“You want fries with that?” That old McDonald’s standby may not be the most elegant example of upselling, but it certainly works. (Admit it, you took the fries. And you supersized them, too.) Why not use similar tactics to generate bigger sales for your small business? Here are five tips for upselling your customers.
- Keep offers relevant. Don’t try to sell apples when your customers are buying oranges — unless, of course, they’re making fruit salad. To increase your odds for success, upsell a product or service that’s related to the primary purchase. For example, if you’re designing a website for a client, you may find him receptive if you offer web hosting as a supplemental service.
- Sell solutions, not services. Most people buy products and services to fill a need. To this end, identify your customers’ common needs and offer solutions that help meet them (as long as you don’t stray too far from your core business). For instance, golf courses sell tees and balls, and McDonald’s offers those oh-so-tempting fries to hungry Big Mac buyers. This works for services, too — just ask any gardener, who probably offers raking or leaf blowing and snow removal in addition to basic lawn mowing.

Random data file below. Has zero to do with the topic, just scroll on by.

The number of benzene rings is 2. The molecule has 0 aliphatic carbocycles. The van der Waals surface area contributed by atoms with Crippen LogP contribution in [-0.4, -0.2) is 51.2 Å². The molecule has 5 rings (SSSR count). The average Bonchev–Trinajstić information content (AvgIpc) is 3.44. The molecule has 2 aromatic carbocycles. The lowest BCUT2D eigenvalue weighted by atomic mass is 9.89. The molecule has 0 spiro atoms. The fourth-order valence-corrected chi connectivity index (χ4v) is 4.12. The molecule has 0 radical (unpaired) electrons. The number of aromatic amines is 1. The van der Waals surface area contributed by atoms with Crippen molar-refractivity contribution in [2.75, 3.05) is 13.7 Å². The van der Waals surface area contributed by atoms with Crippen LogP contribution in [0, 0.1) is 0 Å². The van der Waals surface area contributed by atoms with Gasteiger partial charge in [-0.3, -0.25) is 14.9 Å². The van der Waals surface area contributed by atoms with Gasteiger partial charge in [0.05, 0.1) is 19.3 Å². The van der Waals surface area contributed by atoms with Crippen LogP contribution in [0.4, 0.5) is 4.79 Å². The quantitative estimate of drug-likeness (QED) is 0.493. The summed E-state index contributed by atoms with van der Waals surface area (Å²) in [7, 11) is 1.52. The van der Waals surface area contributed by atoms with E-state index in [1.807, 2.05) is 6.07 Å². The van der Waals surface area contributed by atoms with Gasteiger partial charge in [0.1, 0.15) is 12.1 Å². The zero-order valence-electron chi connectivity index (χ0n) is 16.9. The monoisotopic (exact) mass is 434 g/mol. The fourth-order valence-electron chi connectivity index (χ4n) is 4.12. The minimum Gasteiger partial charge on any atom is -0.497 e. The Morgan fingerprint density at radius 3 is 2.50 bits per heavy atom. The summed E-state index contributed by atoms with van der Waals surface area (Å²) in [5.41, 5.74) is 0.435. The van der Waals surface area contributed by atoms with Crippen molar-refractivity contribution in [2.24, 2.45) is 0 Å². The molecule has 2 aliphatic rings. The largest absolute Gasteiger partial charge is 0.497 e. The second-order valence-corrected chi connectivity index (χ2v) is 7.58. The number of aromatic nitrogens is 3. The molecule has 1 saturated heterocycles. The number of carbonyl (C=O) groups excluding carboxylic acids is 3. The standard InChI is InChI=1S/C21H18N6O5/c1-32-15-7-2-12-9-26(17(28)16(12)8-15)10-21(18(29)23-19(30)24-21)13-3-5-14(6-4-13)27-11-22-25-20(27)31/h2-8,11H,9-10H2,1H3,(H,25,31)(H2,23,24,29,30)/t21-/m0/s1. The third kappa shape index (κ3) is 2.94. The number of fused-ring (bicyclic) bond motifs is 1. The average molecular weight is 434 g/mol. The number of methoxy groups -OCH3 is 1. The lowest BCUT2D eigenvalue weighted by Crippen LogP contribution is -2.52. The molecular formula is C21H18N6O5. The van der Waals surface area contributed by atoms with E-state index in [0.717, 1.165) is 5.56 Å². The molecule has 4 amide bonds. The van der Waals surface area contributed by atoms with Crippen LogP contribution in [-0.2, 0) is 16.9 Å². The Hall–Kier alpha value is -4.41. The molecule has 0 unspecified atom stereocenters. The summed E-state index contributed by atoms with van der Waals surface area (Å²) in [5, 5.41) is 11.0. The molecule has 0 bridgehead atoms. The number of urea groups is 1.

- Offer a range of options. Customers have varying budgets, so providing a range of upsale options will help you appeal to budget shoppers and money-is-no-object types alike. For example, if your content company completely rewrites a customer’s website copy, potential upselling packages include minor tweaks on a quarterly basis for a modest fee or daily blog updates for a much higher price. Deals or bundles can further sweeten the deal.
- Explain the benefits. Make sure your customer knows what she stands to gain from the service or product you’re pitching. Whether it’s cost savings, additional security, peace-of-mind (i.e., warranties), or the hassle-free ease of an all-in-one solution, prove to your customer that the upsale offer is a worthwhile purchase. Long-term numbers make benefits sound even more enticing. Which is more impressive to your ears: saving $100 a month or $1,200 a year?
- Time it right. If you treat the additional sales as an afterthought, customers will too. About.com sales guide Wendy Connick recommends striking while the iron’s hot, right after the customer agrees to the primary purchase. “At that moment, your prospect is in the mood to buy, and he’s probably feeling pretty good about you and his new purchase,” she explains. Let’s go back to those delicious fries: The cashier offers them immediately after you order a standalone burger, not while you’re paying for it.
If this was a six-item list, we’d add, “Keep it brief and don’t get pushy.” What additional upselling tips do you recommend? Tell us in the Comments field below.
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